But, the Maverick is happily proving more than just an off-road toy. It’s also been busy hauling wood about. It’s nice that I can chuck 300kg of wood in the back and it barely notices. If anything, it stops better because a load sensing valve increases rear brake pressure – which makes the rear shoes work harder. That has to be good for them. A loss of brake fluid, which stopped the rear brakes working altogether, has caused some concern. I’m monitoring to see if it drops again, in which case I think one or both rear wheel cylinders could be to blame. There was so much mud and water in there when I cleaned it all up at the weekend that I couldn’t tell if there was a leak or not.

I still plan to take it laning later in the year too, though I might pass on any more Pay and Play action for the time being…

One of those days. Again

Read through my Blogs and you’ll see that there are days that really test those who like older cars. For some reason, my cars do often seem to conspire to play up all at the same time. Today was one of those days.

Before I start, I shall exonerate the BX. It coped with a 320 mile day recently, despite still being far from entirely healthy. Perhaps I used up all of my car luck on that journey…

Anyway, I got up this morning and headed in to town for some totally unexciting shopping. Things didn’t start well – or at all – when the 2CV’s ignition barrel resolutely refused to take the key. I do have a spare barrel kicking about because the one fitted has played up before, but I was in a hurry to get to Morrisons before the Aberystwyth masses arrived. So, into the Maverick I hopped and off I went.

It was a horrible morning, with mist and rain conspiring to make me very glad of the variable intermittent wipers. Well, until they just suddenly started going continuously all of their own accord. I tried turning them off. They just kept on going. Ok. One of those delightful electrical quirks eh? Switching to fast and then off did make them behave, but then I needed the intermittent setting again – which lasted for precisely two wipes. Gah!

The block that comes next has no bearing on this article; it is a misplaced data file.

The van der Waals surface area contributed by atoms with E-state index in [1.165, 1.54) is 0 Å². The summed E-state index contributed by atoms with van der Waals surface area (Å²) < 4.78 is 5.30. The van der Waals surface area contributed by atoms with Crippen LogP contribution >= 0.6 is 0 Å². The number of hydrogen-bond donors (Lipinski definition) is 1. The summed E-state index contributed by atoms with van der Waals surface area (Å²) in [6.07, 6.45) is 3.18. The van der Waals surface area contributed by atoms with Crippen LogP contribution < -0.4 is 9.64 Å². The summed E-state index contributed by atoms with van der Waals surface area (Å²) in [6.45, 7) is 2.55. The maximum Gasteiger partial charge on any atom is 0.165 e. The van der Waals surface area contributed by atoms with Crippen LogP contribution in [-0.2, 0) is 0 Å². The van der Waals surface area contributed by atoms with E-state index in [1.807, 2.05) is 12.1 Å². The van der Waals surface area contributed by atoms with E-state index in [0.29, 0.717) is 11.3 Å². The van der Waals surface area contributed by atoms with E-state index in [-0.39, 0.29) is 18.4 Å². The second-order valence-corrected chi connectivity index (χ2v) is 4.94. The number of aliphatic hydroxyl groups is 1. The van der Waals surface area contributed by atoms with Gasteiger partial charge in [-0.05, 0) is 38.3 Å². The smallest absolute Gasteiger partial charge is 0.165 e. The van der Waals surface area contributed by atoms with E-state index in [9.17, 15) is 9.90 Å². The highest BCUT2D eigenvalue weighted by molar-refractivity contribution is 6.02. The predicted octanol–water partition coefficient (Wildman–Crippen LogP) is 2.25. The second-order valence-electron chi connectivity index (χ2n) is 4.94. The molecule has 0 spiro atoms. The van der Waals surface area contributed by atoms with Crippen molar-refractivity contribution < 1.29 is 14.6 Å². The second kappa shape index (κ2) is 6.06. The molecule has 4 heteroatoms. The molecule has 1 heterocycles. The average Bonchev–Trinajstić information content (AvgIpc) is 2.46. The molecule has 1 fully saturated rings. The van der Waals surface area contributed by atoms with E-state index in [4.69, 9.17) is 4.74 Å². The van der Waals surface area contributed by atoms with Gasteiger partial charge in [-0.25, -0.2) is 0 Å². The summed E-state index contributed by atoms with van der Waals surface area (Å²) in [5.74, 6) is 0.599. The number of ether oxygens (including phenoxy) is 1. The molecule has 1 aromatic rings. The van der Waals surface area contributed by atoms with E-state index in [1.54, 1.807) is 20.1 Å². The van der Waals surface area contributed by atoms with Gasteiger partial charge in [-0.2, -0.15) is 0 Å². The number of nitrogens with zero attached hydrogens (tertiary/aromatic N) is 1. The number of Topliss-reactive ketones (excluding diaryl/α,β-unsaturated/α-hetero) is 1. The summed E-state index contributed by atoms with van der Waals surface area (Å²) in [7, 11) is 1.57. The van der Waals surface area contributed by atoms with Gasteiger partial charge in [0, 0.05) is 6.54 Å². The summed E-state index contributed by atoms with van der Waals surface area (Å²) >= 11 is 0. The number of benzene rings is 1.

I bought an oil filter for the Mini and  then went supermarket shopping, ensuring that I also filled my trolley with some cheap 15w40 oil for the 2CV and BX. They never get fancy stuff, especially as the BX soon leaks most of it back out. I tried not to get too upset with the wipers on the drive back and thankfully, for the most part, they did behave themselves. It’s either a relay or an earthing issue – probably not a duff wiper stalk as I first suspected.

After lunch, and far too much time spent reading the third instalment of the superb Stieg Larsson Millennium Trilogy, I eventually got myself outside to tackle an oil change on the Mini. The usual cursing and scraped knuckles ensued, and I had to park the car on pieces of wood to enable me to get my oil catch can beneath the sump. The oil filter is also horrible to get at unless you remove the grille, which involves removing and subsequently losing far too many screws. Ugh.

My mood was not enhanced when after refilling the engine with lovely, fresh 20w50 oil, a distinct dripping sound could be heard. I gawped underneath and watched lots of lovely new oil pour from somewhere at the rear of the engine. What?! It wasn’t from the sump plug or the filter. I was entirely baffled. Also, very, very anxious as the Mini is meant to be tackling a 300 mile drive to Cornwall in the morning – probably the furthest it’s ever travelled in a day in our ownership. I was starting to wonder if I should have just left it, but Minis rely on good engine oil, as it’s also the gearbox oil. And it’s well over a year since it was last changed… (to be fair, only about 2000 miles ago).

I decided to bravely attempt a test drive, as no matter what I did, I couldn’t get it to repeat the random oil dumping. It seemed to be behaving.